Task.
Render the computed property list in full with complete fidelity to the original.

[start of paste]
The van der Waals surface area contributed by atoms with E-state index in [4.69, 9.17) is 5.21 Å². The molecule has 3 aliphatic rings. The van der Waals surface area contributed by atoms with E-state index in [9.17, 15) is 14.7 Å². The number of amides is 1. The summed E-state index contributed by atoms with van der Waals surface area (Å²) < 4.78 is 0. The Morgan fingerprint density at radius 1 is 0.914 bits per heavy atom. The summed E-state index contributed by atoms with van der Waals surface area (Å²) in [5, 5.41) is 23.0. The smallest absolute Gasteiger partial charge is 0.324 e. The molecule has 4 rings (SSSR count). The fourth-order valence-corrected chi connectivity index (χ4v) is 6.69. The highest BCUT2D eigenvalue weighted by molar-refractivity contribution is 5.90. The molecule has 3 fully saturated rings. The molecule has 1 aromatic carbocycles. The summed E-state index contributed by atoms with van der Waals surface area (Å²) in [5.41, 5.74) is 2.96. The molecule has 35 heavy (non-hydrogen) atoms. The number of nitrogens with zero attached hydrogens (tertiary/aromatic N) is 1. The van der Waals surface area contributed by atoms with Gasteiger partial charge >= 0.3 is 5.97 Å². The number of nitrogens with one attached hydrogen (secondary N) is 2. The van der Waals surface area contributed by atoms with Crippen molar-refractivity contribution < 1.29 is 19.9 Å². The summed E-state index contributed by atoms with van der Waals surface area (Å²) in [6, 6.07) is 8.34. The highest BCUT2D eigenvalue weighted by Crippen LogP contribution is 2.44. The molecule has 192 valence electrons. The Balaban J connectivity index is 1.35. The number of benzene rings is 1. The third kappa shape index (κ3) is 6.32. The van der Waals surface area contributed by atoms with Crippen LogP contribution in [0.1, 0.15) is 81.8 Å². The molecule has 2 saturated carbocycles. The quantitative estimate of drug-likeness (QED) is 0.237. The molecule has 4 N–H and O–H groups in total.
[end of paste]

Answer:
The van der Waals surface area contributed by atoms with E-state index in [4.69, 9.17) is 5.21 Å². The molecule has 3 aliphatic rings. The van der Waals surface area contributed by atoms with E-state index in [9.17, 15) is 14.7 Å². The number of amides is 1. The summed E-state index contributed by atoms with van der Waals surface area (Å²) < 4.78 is 0. The Morgan fingerprint density at radius 1 is 0.914 bits per heavy atom. The summed E-state index contributed by atoms with van der Waals surface area (Å²) in [5, 5.41) is 23.0. The smallest absolute Gasteiger partial charge is 0.324 e. The molecule has 4 rings (SSSR count). The fourth-order valence-corrected chi connectivity index (χ4v) is 6.69. The highest BCUT2D eigenvalue weighted by molar-refractivity contribution is 5.90. The molecule has 3 fully saturated rings. The molecule has 1 aromatic carbocycles. The summed E-state index contributed by atoms with van der Waals surface area (Å²) in [5.41, 5.74) is 2.96. The molecule has 35 heavy (non-hydrogen) atoms. The number of nitrogens with zero attached hydrogens (tertiary/aromatic N) is 1. The van der Waals surface area contributed by atoms with Gasteiger partial charge >= 0.3 is 5.97 Å². The number of nitrogens with one attached hydrogen (secondary N) is 2. The van der Waals surface area contributed by atoms with Crippen molar-refractivity contribution < 1.29 is 19.9 Å². The summed E-state index contributed by atoms with van der Waals surface area (Å²) in [6, 6.07) is 8.34. The highest BCUT2D eigenvalue weighted by Crippen LogP contribution is 2.44. The molecule has 192 valence electrons. The Balaban J connectivity index is 1.35. The number of benzene rings is 1. The third kappa shape index (κ3) is 6.32. The van der Waals surface area contributed by atoms with Crippen LogP contribution in [0.1, 0.15) is 81.8 Å². The molecule has 2 saturated carbocycles. The quantitative estimate of drug-likeness (QED) is 0.237. The molecule has 4 N–H and O–H groups in total.